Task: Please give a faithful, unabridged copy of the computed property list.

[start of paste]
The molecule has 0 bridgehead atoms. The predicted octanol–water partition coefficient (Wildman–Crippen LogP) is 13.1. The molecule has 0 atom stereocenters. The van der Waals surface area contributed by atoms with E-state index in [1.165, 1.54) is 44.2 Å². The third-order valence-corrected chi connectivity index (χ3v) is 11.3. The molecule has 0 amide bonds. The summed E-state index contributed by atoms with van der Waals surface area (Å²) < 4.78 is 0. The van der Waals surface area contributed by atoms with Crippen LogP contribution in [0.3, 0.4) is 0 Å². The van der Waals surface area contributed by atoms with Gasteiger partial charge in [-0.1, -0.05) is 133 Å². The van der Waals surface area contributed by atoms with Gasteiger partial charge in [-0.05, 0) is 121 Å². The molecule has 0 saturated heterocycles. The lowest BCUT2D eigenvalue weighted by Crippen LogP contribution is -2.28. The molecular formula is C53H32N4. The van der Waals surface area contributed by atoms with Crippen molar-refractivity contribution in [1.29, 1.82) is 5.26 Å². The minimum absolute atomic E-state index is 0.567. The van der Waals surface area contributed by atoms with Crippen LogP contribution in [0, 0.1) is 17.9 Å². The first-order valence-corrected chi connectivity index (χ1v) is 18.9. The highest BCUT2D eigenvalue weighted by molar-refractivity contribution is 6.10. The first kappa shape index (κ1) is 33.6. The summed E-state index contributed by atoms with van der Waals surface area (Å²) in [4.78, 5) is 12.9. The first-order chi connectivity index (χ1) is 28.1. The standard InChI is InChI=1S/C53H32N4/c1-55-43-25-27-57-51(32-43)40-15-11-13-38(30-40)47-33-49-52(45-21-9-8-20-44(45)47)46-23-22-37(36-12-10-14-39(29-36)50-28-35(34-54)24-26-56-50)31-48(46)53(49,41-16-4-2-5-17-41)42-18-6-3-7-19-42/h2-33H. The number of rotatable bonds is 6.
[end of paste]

The molecule has 0 bridgehead atoms. The predicted octanol–water partition coefficient (Wildman–Crippen LogP) is 13.1. The molecule has 0 atom stereocenters. The van der Waals surface area contributed by atoms with E-state index in [1.165, 1.54) is 44.2 Å². The third-order valence-corrected chi connectivity index (χ3v) is 11.3. The molecule has 0 amide bonds. The summed E-state index contributed by atoms with van der Waals surface area (Å²) < 4.78 is 0. The van der Waals surface area contributed by atoms with Crippen LogP contribution in [0.3, 0.4) is 0 Å². The van der Waals surface area contributed by atoms with Gasteiger partial charge in [-0.1, -0.05) is 133 Å². The van der Waals surface area contributed by atoms with Gasteiger partial charge in [-0.05, 0) is 121 Å². The molecule has 0 saturated heterocycles. The lowest BCUT2D eigenvalue weighted by Crippen LogP contribution is -2.28. The molecular formula is C53H32N4. The van der Waals surface area contributed by atoms with Crippen molar-refractivity contribution in [1.29, 1.82) is 5.26 Å². The minimum absolute atomic E-state index is 0.567. The van der Waals surface area contributed by atoms with Crippen LogP contribution in [0, 0.1) is 17.9 Å². The first-order valence-corrected chi connectivity index (χ1v) is 18.9. The highest BCUT2D eigenvalue weighted by molar-refractivity contribution is 6.10. The first kappa shape index (κ1) is 33.6. The summed E-state index contributed by atoms with van der Waals surface area (Å²) in [4.78, 5) is 12.9. The first-order chi connectivity index (χ1) is 28.1. The standard InChI is InChI=1S/C53H32N4/c1-55-43-25-27-57-51(32-43)40-15-11-13-38(30-40)47-33-49-52(45-21-9-8-20-44(45)47)46-23-22-37(36-12-10-14-39(29-36)50-28-35(34-54)24-26-56-50)31-48(46)53(49,41-16-4-2-5-17-41)42-18-6-3-7-19-42/h2-33H. The number of rotatable bonds is 6.